Gotta have a nice vinegar based hot sauce like tabasco to bring it home.



posted on Oct, 11 2019 @ 11:39 PM
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a reply to: BlueJacket

Haven't tried that (vinegar in the soup), but I just LOVE chowder!!!

Just warms your heart and soul!!

(even keeps you warm when wet and cold)



posted on Oct, 11 2019 @ 11:49 PM
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a reply to: Flyingclaydisk

Totally agree, growing up we always had cruet of vinegar on the table...particularly for cooked spinach and navy been soup, which is chowder like if you add things to it.



posted on Oct, 11 2019 @ 11:50 PM
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My In-Law's next door neighbor is a crabber. They live right on the Chesapeake. He's the guy we went out with that night.

A couple days later my BIL and I went out on this little 16' aluminum skiff the neighbor had. We piled about 40 traps on that boat and went out. Practically sank the damn boat out in the Middle River, but we survived.

We'd gotten a whole bag of chicken necks from the local chicken processor (great crab bait...especially if left out in the sun to get really stinky). We dropped these traps all around the other commercial traps...and freaking cleaned up. We were getting 2-3 crabs per pot after an hour soak or so. Practically sank the boat again going back across Middle River, but we had a whole cooler full of fresh Blues! Steamed 'em up that night and ate like kings!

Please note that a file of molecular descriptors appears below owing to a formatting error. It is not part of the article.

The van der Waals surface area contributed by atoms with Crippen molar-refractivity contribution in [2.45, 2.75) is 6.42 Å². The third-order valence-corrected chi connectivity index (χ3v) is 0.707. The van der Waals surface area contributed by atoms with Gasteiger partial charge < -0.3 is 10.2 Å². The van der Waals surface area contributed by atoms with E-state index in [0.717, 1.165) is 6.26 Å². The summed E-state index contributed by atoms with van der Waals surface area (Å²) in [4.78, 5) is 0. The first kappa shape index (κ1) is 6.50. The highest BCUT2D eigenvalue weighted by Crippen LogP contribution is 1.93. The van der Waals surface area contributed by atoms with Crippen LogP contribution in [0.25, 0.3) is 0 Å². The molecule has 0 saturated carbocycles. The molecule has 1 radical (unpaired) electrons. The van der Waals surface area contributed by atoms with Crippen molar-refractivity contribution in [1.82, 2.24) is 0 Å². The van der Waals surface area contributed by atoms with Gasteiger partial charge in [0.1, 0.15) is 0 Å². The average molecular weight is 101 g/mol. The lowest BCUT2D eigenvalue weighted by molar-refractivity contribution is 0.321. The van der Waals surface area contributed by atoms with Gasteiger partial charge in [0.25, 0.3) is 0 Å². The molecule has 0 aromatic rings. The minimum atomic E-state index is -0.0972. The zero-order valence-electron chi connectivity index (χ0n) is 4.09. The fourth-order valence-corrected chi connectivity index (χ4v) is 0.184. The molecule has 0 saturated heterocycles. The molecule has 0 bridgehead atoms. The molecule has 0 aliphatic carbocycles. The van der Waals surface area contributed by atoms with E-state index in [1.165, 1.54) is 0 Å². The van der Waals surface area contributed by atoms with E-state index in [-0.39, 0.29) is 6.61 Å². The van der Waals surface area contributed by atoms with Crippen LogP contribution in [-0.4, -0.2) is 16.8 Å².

posted on Oct, 11 2019 @ 11:55 PM
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a reply to: Flyingclaydisk

mmmm now I want clams and a beer



posted on Oct, 12 2019 @ 12:02 AM
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a reply to: BlueJacket

My Gram, bless her soul, grew up and lived in Bearskin Neck, MA (aka...lobster and clam CENTRAL).

I've had some of the best seafood there is...in the world.

Clams..oh yeah!! She'd get these clams (I don't know the specific name), but they came from this shack kind of place. We'd eat fried clams right off the beach until our eyeballs popped out, then lobsters for dinner....then NE clam "chowder" the next day...a giant vat of the stuff. I couldn't move for days afterwards, I was such a glutton!!


edit on 10/12/2019 by Flyingclaydisk because: (no reason given)



posted on Oct, 12 2019 @ 12:02 AM
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a reply to: Flyingclaydisk

Ok, now that you've made me hungry, what's your clam chowder recipe?!



posted on Oct, 12 2019 @ 12:07 AM
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A cold, wet (maybe foggy) night.

A steaming bowl of clam chowder.

A chunk (not just a slice, but a good sized chunk!) of fresh, warm sourdough bread (butter optional).

A glass of White Burgundy.

By a crackling wood fire in the fireplace.

Autumn dreams!



posted on Oct, 12 2019 @ 12:08 AM
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a reply to: new_here

Gosh, it's complicated, but a good start is clams, clam liquor, water, salt, pepper and butter. Cook the clams, add milk and potatoes which have been cooking in a seperate pot. Then just slam the whole thing with butter.

Right before it boils...serve it. By the gallon!!

Some put some wine in it, but I just pour the wine down my gullet and then devour the chowder!



posted on Oct, 12 2019 @ 12:09 AM
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a reply to: Bhadhidar